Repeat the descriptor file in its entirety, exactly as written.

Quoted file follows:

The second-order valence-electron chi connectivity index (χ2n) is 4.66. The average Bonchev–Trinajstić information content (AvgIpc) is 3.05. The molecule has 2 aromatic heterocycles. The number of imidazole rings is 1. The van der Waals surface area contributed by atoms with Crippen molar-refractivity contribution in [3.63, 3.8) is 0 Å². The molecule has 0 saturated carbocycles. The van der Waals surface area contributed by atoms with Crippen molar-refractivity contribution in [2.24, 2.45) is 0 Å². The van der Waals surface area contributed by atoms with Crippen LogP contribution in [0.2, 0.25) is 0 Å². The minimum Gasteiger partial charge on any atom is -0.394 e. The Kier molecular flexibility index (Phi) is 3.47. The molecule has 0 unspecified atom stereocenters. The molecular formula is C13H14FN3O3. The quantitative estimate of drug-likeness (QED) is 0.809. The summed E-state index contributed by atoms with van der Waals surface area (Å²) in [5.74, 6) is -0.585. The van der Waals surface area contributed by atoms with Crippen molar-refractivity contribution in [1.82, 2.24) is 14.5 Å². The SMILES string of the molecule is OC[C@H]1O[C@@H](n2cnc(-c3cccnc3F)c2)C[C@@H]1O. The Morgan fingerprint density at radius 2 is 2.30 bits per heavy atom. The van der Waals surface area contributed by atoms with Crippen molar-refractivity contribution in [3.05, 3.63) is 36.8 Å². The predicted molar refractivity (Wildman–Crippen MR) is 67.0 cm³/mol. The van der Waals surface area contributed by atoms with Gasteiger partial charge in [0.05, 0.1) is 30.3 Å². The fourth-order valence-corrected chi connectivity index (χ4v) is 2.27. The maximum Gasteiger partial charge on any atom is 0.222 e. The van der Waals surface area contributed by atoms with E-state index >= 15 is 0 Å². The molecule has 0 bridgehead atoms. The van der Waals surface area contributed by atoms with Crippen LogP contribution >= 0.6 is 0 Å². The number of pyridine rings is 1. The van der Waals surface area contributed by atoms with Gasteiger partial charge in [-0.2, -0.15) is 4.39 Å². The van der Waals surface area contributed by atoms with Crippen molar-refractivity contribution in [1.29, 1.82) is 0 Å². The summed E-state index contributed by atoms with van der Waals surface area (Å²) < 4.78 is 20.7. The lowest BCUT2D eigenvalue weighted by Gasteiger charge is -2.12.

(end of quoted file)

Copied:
The second-order valence-electron chi connectivity index (χ2n) is 4.66. The average Bonchev–Trinajstić information content (AvgIpc) is 3.05. The molecule has 2 aromatic heterocycles. The number of imidazole rings is 1. The van der Waals surface area contributed by atoms with Crippen molar-refractivity contribution in [3.63, 3.8) is 0 Å². The molecule has 0 saturated carbocycles. The van der Waals surface area contributed by atoms with Crippen molar-refractivity contribution in [2.24, 2.45) is 0 Å². The van der Waals surface area contributed by atoms with Crippen LogP contribution in [0.2, 0.25) is 0 Å². The minimum Gasteiger partial charge on any atom is -0.394 e. The Kier molecular flexibility index (Phi) is 3.47. The molecule has 0 unspecified atom stereocenters. The molecular formula is C13H14FN3O3. The quantitative estimate of drug-likeness (QED) is 0.809. The summed E-state index contributed by atoms with van der Waals surface area (Å²) in [5.74, 6) is -0.585. The van der Waals surface area contributed by atoms with Crippen molar-refractivity contribution in [1.82, 2.24) is 14.5 Å². The SMILES string of the molecule is OC[C@H]1O[C@@H](n2cnc(-c3cccnc3F)c2)C[C@@H]1O. The Morgan fingerprint density at radius 2 is 2.30 bits per heavy atom. The van der Waals surface area contributed by atoms with Crippen molar-refractivity contribution in [3.05, 3.63) is 36.8 Å². The predicted molar refractivity (Wildman–Crippen MR) is 67.0 cm³/mol. The van der Waals surface area contributed by atoms with Gasteiger partial charge in [0.05, 0.1) is 30.3 Å². The fourth-order valence-corrected chi connectivity index (χ4v) is 2.27. The maximum Gasteiger partial charge on any atom is 0.222 e. The van der Waals surface area contributed by atoms with E-state index >= 15 is 0 Å². The molecule has 0 bridgehead atoms. The van der Waals surface area contributed by atoms with Crippen LogP contribution >= 0.6 is 0 Å². The number of pyridine rings is 1. The van der Waals surface area contributed by atoms with Gasteiger partial charge in [-0.2, -0.15) is 4.39 Å². The van der Waals surface area contributed by atoms with Crippen molar-refractivity contribution in [1.29, 1.82) is 0 Å². The summed E-state index contributed by atoms with van der Waals surface area (Å²) < 4.78 is 20.7. The lowest BCUT2D eigenvalue weighted by Gasteiger charge is -2.12.